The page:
Fox Sports national president Jamie Horowitz fired amid sexual harassment probe https://t.co/dWGw2wNur8
— Los Angeles Times (@latimes) July 3, 2017
Note: the above Tweet is an update to the firing of Jamie Horowitz and the surrounding controversy
The elation all over sports Twitter should show you just how big the news is that Jamie Horowitz will be leaving Fox Sports. A mere week after the Fox Sports website made a switch to an all-video format, which pushed out great writers like Bruce Feldman and Stewart Mandel, Horowitz is now the one getting the boot.
This paragraph from an email sent to FOX Sports employees sure seems to be the tale of the tape on Horowitz’ ouster. pic.twitter.com/Ey4XRb8cn8
— Aaron Nagler (@AaronNagler) July 3, 2017
The Tweet above certainly indicates that programming may not be the reason for Horowitz’ firing. The fact that he has already hired a litigator only reinforces this idea.
While this story is likely to only get more interesting, there is little beyond the facts on the surface that we have to go on. The programming side of things, however, is far more cut and dry.
The first mark Jamie Horowitz made on the sports media landscape was “Embrace Debate”, The movement that put Stephen A. Smith and Skip Bayless together for two hours on a daily basis. While a few hot take guys here and there certainly spice up a network, Horowitz made it his mission that the entire network would hinge around this concept.
He left ESPN in 2014 to take over “Today”, a role that he never even started after allegedly clashing with several members of the staff. (His “Today” stint, or lack thereof, provides context for his Fox exit and the questions that surround it. Again, I’m sure we learn much more in the coming days and weeks).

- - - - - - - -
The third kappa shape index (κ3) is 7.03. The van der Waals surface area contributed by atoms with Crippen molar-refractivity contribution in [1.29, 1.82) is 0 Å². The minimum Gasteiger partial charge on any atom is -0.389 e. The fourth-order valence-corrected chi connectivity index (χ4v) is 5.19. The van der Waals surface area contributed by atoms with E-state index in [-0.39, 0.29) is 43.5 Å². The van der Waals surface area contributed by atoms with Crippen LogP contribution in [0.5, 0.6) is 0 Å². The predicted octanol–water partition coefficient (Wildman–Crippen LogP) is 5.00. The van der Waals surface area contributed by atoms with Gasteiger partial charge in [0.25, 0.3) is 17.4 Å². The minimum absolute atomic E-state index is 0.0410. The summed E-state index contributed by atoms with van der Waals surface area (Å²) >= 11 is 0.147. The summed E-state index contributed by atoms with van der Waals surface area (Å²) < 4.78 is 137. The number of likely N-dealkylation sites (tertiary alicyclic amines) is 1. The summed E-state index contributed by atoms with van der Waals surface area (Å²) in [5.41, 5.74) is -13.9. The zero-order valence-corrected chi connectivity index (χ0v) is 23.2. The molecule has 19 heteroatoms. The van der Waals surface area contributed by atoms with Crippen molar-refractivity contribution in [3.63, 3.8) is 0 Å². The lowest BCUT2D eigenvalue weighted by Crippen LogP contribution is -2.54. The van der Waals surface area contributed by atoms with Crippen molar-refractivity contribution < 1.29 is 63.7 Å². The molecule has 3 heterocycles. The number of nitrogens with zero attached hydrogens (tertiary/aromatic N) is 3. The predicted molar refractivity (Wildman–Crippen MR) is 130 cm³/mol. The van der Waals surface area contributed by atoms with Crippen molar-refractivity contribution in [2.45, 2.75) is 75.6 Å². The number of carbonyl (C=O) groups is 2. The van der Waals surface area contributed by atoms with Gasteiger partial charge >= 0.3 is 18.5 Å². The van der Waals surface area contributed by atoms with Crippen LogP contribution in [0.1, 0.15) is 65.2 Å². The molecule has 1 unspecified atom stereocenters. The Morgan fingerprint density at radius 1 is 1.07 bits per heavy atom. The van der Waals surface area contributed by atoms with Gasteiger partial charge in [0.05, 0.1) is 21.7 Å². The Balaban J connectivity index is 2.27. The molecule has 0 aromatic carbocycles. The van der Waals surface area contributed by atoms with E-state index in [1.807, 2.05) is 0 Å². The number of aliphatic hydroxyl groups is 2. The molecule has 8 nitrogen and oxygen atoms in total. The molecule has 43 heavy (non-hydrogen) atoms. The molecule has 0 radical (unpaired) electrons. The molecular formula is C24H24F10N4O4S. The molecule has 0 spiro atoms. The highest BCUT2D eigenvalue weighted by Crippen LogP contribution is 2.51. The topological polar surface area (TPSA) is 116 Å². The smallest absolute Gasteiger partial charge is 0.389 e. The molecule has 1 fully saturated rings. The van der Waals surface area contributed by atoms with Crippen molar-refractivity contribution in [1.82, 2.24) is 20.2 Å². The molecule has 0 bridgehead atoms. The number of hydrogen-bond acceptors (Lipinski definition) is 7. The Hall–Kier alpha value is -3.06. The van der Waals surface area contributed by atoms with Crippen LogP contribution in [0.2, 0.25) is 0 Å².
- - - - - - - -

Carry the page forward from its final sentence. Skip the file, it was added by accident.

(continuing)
But it was not until he took over at Fox Sports, in May of last year, when he was allowed to truly hatch his full plot. This was his Death Star.
It began with the hiring of Colin Cowherd. I’ve made no bones about it, I’ve never had a big problem with Cowherd. In fact, his show is what first got me truly interested in doing sports radio. I found his show different and unique. Yes, he’s hot take-ey. I said it a few paragraphs ago, a few those of those guys isn’t a bad thing.
That was Horowitz’ problem, though. It didn’t stop with Cowherd. The king of the hot take, Skip Bayless (Horowitz’ personal favorite sports guy), commanded, or was gifted, a massive contract. A simple check of Richard Deitsch’s Twitter profile will show you that Bayless’ show “Undisputed”, with Shannon Sharpe, is regularly defeated in the ratings by shows like Nickelodeon’s “Bubble Guppies”.
The other Death Star plans included Nick Wright, Jason Whitlock, Rob Parker, another hour of Cowherd in the afternoon with Whitlock on “Speak for Yourself”. FS1 had become one big hot-take generator. Hell, as someone who loves talking MJ-LeBron, I reached a point where I just couldn’t turn on the channel. Led by Nick Wright, every nook and cranny of the generational debate was beaten to death, so much so that the network became almost unwatchable.
A network that once centered around fun-loving Jay and Dan, creative Katie Nolan, and the prospects of competing against ESPN, became a clone of all the worst aspects of the worldwide leader. The most glaring example of this came last week, when all written work was purged from the Fox Sports website. The sacrifice of integrity and journalism for hot takes had hit it’s peak. It was also the last major act by Horowitz as head of Fox Sports.
The legacy of Jamie Horowitz is a pretty basic one. He took something that was a fun, ridiculous aspect of sports media, the hot take, and tried to make an entire network out of it. He took a young network with a solid foundation and a chance to eventually compete with ESPN, and turned it into a joke.
And a personal note; he took my favorite thing on the network, the Friday night college football countdown with Matt Leinart, Clay Travis, Stewart Mandel, and others (see, balance), and did away with it.
In fact, it was Mandel who perfectly summed up how we all feel, in one tweet.
— Stewart Mandel (@slmandel) July 3, 2017
I’ll second the mic drop from Stu. #karma